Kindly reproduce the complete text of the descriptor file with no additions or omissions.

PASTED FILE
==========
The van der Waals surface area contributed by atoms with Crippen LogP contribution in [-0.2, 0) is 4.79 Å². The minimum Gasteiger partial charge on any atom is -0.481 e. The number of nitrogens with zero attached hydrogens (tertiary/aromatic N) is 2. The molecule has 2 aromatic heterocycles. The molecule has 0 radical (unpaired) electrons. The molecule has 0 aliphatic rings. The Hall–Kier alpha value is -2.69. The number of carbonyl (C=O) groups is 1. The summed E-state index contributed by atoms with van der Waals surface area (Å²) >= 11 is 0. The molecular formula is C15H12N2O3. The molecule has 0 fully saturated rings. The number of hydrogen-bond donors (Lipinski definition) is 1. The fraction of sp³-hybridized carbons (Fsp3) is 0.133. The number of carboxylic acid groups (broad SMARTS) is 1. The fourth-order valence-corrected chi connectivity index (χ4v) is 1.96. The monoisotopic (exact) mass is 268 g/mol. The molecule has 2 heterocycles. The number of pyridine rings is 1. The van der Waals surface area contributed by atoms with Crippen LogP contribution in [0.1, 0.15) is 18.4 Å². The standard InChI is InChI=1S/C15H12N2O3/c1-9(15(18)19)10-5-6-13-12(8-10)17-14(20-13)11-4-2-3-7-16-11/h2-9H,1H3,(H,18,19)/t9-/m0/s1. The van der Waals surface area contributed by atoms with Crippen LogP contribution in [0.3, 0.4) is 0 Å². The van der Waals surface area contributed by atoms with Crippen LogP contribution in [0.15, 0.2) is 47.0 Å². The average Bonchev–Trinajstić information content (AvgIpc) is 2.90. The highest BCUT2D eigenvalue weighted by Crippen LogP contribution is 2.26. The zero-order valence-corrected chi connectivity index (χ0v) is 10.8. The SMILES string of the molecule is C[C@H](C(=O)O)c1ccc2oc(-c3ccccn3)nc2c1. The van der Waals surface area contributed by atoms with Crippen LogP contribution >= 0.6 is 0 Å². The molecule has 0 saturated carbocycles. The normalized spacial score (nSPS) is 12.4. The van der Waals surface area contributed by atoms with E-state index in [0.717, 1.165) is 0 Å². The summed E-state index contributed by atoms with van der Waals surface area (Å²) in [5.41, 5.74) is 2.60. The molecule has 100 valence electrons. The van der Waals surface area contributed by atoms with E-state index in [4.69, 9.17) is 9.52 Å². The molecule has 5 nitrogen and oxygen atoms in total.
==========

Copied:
The van der Waals surface area contributed by atoms with Crippen LogP contribution in [-0.2, 0) is 4.79 Å². The minimum Gasteiger partial charge on any atom is -0.481 e. The number of nitrogens with zero attached hydrogens (tertiary/aromatic N) is 2. The molecule has 2 aromatic heterocycles. The molecule has 0 radical (unpaired) electrons. The molecule has 0 aliphatic rings. The Hall–Kier alpha value is -2.69. The number of carbonyl (C=O) groups is 1. The summed E-state index contributed by atoms with van der Waals surface area (Å²) >= 11 is 0. The molecular formula is C15H12N2O3. The molecule has 0 fully saturated rings. The number of hydrogen-bond donors (Lipinski definition) is 1. The fraction of sp³-hybridized carbons (Fsp3) is 0.133. The number of carboxylic acid groups (broad SMARTS) is 1. The fourth-order valence-corrected chi connectivity index (χ4v) is 1.96. The monoisotopic (exact) mass is 268 g/mol. The molecule has 2 heterocycles. The number of pyridine rings is 1. The van der Waals surface area contributed by atoms with Crippen LogP contribution in [0.1, 0.15) is 18.4 Å². The standard InChI is InChI=1S/C15H12N2O3/c1-9(15(18)19)10-5-6-13-12(8-10)17-14(20-13)11-4-2-3-7-16-11/h2-9H,1H3,(H,18,19)/t9-/m0/s1. The van der Waals surface area contributed by atoms with Crippen LogP contribution in [0.3, 0.4) is 0 Å². The van der Waals surface area contributed by atoms with Crippen LogP contribution in [0.15, 0.2) is 47.0 Å². The average Bonchev–Trinajstić information content (AvgIpc) is 2.90. The highest BCUT2D eigenvalue weighted by Crippen LogP contribution is 2.26. The zero-order valence-corrected chi connectivity index (χ0v) is 10.8. The SMILES string of the molecule is C[C@H](C(=O)O)c1ccc2oc(-c3ccccn3)nc2c1. The van der Waals surface area contributed by atoms with Crippen LogP contribution >= 0.6 is 0 Å². The molecule has 0 saturated carbocycles. The normalized spacial score (nSPS) is 12.4. The van der Waals surface area contributed by atoms with E-state index in [0.717, 1.165) is 0 Å². The summed E-state index contributed by atoms with van der Waals surface area (Å²) in [5.41, 5.74) is 2.60. The molecule has 100 valence electrons. The van der Waals surface area contributed by atoms with E-state index in [4.69, 9.17) is 9.52 Å². The molecule has 5 nitrogen and oxygen atoms in total.